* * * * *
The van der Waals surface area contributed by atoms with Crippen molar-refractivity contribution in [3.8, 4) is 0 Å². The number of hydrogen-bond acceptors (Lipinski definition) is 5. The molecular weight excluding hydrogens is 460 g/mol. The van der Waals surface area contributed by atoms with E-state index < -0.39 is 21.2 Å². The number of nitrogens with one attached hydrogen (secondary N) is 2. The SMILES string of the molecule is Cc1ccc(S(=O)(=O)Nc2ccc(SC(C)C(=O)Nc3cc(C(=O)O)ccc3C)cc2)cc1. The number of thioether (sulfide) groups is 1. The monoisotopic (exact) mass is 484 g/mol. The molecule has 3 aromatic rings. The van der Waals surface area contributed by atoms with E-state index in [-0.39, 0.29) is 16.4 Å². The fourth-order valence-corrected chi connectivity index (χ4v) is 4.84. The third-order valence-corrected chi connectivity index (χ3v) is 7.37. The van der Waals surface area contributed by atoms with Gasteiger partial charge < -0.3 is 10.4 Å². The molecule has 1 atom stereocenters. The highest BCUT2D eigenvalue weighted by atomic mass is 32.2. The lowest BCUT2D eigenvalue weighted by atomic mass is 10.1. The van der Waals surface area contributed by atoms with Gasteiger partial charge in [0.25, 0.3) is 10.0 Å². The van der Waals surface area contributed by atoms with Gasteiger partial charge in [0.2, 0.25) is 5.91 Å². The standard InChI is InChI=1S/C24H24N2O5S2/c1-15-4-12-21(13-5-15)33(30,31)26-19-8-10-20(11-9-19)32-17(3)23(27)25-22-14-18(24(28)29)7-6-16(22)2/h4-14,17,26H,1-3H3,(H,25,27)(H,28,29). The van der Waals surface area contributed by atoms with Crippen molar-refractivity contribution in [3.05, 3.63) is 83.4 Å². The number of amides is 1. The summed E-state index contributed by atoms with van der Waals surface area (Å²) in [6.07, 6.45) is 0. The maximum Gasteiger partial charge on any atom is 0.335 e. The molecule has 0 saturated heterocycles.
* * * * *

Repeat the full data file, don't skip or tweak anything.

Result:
The van der Waals surface area contributed by atoms with Crippen molar-refractivity contribution in [3.8, 4) is 0 Å². The number of hydrogen-bond acceptors (Lipinski definition) is 5. The molecular weight excluding hydrogens is 460 g/mol. The van der Waals surface area contributed by atoms with E-state index < -0.39 is 21.2 Å². The number of nitrogens with one attached hydrogen (secondary N) is 2. The SMILES string of the molecule is Cc1ccc(S(=O)(=O)Nc2ccc(SC(C)C(=O)Nc3cc(C(=O)O)ccc3C)cc2)cc1. The number of thioether (sulfide) groups is 1. The monoisotopic (exact) mass is 484 g/mol. The molecule has 3 aromatic rings. The van der Waals surface area contributed by atoms with E-state index in [-0.39, 0.29) is 16.4 Å². The fourth-order valence-corrected chi connectivity index (χ4v) is 4.84. The third-order valence-corrected chi connectivity index (χ3v) is 7.37. The van der Waals surface area contributed by atoms with Gasteiger partial charge < -0.3 is 10.4 Å². The molecule has 1 atom stereocenters. The highest BCUT2D eigenvalue weighted by atomic mass is 32.2. The lowest BCUT2D eigenvalue weighted by atomic mass is 10.1. The van der Waals surface area contributed by atoms with Gasteiger partial charge in [0.25, 0.3) is 10.0 Å². The van der Waals surface area contributed by atoms with Gasteiger partial charge in [0.2, 0.25) is 5.91 Å². The standard InChI is InChI=1S/C24H24N2O5S2/c1-15-4-12-21(13-5-15)33(30,31)26-19-8-10-20(11-9-19)32-17(3)23(27)25-22-14-18(24(28)29)7-6-16(22)2/h4-14,17,26H,1-3H3,(H,25,27)(H,28,29). The van der Waals surface area contributed by atoms with Crippen molar-refractivity contribution in [3.05, 3.63) is 83.4 Å². The number of amides is 1. The summed E-state index contributed by atoms with van der Waals surface area (Å²) in [6.07, 6.45) is 0. The maximum Gasteiger partial charge on any atom is 0.335 e. The molecule has 0 saturated heterocycles.